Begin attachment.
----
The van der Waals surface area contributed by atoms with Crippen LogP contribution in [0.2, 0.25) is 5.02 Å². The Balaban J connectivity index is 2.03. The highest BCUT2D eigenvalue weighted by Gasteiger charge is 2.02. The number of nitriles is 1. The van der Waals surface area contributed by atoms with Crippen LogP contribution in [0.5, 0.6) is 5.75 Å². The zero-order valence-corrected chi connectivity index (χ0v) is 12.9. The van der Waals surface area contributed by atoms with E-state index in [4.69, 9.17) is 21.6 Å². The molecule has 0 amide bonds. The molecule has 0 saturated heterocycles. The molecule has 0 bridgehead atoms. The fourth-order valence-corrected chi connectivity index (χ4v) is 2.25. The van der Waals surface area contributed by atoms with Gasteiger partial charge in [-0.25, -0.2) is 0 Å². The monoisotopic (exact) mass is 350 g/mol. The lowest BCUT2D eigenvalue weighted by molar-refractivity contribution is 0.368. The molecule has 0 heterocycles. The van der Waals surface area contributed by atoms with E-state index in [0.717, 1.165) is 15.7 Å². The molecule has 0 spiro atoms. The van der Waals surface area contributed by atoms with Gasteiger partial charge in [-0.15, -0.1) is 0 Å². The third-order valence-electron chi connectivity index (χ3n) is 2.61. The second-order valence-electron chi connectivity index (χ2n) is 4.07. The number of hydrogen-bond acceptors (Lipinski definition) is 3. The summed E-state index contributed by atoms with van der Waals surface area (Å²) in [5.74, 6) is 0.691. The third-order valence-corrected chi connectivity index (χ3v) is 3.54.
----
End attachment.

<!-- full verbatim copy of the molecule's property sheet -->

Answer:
The van der Waals surface area contributed by atoms with Crippen LogP contribution in [0.2, 0.25) is 5.02 Å². The Balaban J connectivity index is 2.03. The highest BCUT2D eigenvalue weighted by Gasteiger charge is 2.02. The number of nitriles is 1. The van der Waals surface area contributed by atoms with Crippen LogP contribution in [0.5, 0.6) is 5.75 Å². The zero-order valence-corrected chi connectivity index (χ0v) is 12.9. The van der Waals surface area contributed by atoms with E-state index in [4.69, 9.17) is 21.6 Å². The molecule has 0 amide bonds. The molecule has 0 saturated heterocycles. The molecule has 0 bridgehead atoms. The fourth-order valence-corrected chi connectivity index (χ4v) is 2.25. The van der Waals surface area contributed by atoms with Gasteiger partial charge in [-0.25, -0.2) is 0 Å². The monoisotopic (exact) mass is 350 g/mol. The lowest BCUT2D eigenvalue weighted by molar-refractivity contribution is 0.368. The molecule has 0 heterocycles. The van der Waals surface area contributed by atoms with E-state index in [0.717, 1.165) is 15.7 Å². The molecule has 0 spiro atoms. The van der Waals surface area contributed by atoms with Gasteiger partial charge in [-0.15, -0.1) is 0 Å². The third-order valence-electron chi connectivity index (χ3n) is 2.61. The second-order valence-electron chi connectivity index (χ2n) is 4.07. The number of hydrogen-bond acceptors (Lipinski definition) is 3. The summed E-state index contributed by atoms with van der Waals surface area (Å²) in [5.74, 6) is 0.691. The third-order valence-corrected chi connectivity index (χ3v) is 3.54.